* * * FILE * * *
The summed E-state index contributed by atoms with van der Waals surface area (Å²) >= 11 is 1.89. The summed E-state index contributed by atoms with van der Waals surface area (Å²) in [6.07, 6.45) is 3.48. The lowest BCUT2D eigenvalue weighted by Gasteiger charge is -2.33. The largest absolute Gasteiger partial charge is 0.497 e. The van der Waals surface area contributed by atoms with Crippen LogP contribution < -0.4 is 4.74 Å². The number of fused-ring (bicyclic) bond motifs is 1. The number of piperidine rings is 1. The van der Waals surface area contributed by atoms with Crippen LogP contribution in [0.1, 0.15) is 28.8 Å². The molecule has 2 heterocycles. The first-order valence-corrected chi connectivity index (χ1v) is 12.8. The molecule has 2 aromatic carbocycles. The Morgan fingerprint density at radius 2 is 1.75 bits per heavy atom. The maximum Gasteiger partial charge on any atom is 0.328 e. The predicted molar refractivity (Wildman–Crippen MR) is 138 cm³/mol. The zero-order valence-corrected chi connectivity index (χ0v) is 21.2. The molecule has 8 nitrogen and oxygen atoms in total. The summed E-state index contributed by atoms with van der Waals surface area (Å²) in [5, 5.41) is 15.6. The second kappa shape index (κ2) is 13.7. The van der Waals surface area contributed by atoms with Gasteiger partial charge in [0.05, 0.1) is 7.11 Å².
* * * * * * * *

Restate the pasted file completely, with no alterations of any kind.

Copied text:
The summed E-state index contributed by atoms with van der Waals surface area (Å²) >= 11 is 1.89. The summed E-state index contributed by atoms with van der Waals surface area (Å²) in [6.07, 6.45) is 3.48. The lowest BCUT2D eigenvalue weighted by Gasteiger charge is -2.33. The largest absolute Gasteiger partial charge is 0.497 e. The van der Waals surface area contributed by atoms with Crippen LogP contribution < -0.4 is 4.74 Å². The number of fused-ring (bicyclic) bond motifs is 1. The number of piperidine rings is 1. The van der Waals surface area contributed by atoms with Crippen LogP contribution in [0.1, 0.15) is 28.8 Å². The molecule has 2 heterocycles. The first-order valence-corrected chi connectivity index (χ1v) is 12.8. The molecule has 2 aromatic carbocycles. The Morgan fingerprint density at radius 2 is 1.75 bits per heavy atom. The maximum Gasteiger partial charge on any atom is 0.328 e. The predicted molar refractivity (Wildman–Crippen MR) is 138 cm³/mol. The zero-order valence-corrected chi connectivity index (χ0v) is 21.2. The molecule has 8 nitrogen and oxygen atoms in total. The summed E-state index contributed by atoms with van der Waals surface area (Å²) in [5, 5.41) is 15.6. The second kappa shape index (κ2) is 13.7. The van der Waals surface area contributed by atoms with Gasteiger partial charge in [0.05, 0.1) is 7.11 Å².